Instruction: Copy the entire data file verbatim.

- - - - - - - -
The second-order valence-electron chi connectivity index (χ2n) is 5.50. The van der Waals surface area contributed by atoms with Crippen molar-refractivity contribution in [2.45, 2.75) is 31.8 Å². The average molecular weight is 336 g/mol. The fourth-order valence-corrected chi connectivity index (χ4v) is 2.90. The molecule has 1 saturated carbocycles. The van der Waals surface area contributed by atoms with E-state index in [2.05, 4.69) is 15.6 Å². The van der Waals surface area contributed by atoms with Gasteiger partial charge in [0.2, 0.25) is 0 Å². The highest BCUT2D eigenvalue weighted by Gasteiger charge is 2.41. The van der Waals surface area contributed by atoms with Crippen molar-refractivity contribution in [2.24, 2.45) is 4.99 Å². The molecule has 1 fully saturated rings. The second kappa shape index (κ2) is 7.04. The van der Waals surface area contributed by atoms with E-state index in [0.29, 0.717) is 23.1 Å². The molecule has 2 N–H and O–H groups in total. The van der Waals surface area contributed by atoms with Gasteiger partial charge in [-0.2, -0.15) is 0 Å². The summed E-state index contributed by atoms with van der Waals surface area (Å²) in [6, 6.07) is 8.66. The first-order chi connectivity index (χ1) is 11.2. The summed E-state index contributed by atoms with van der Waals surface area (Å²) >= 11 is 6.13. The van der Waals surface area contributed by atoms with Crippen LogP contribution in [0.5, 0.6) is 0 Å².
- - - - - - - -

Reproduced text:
The second-order valence-electron chi connectivity index (χ2n) is 5.50. The van der Waals surface area contributed by atoms with Crippen molar-refractivity contribution in [2.45, 2.75) is 31.8 Å². The average molecular weight is 336 g/mol. The fourth-order valence-corrected chi connectivity index (χ4v) is 2.90. The molecule has 1 saturated carbocycles. The van der Waals surface area contributed by atoms with E-state index in [2.05, 4.69) is 15.6 Å². The van der Waals surface area contributed by atoms with Gasteiger partial charge in [0.2, 0.25) is 0 Å². The highest BCUT2D eigenvalue weighted by Gasteiger charge is 2.41. The van der Waals surface area contributed by atoms with Crippen molar-refractivity contribution in [2.24, 2.45) is 4.99 Å². The molecule has 1 fully saturated rings. The second kappa shape index (κ2) is 7.04. The van der Waals surface area contributed by atoms with E-state index in [0.29, 0.717) is 23.1 Å². The molecule has 2 N–H and O–H groups in total. The van der Waals surface area contributed by atoms with Gasteiger partial charge in [-0.2, -0.15) is 0 Å². The summed E-state index contributed by atoms with van der Waals surface area (Å²) in [6, 6.07) is 8.66. The first-order chi connectivity index (χ1) is 11.2. The summed E-state index contributed by atoms with van der Waals surface area (Å²) >= 11 is 6.13. The van der Waals surface area contributed by atoms with Crippen LogP contribution in [0.5, 0.6) is 0 Å².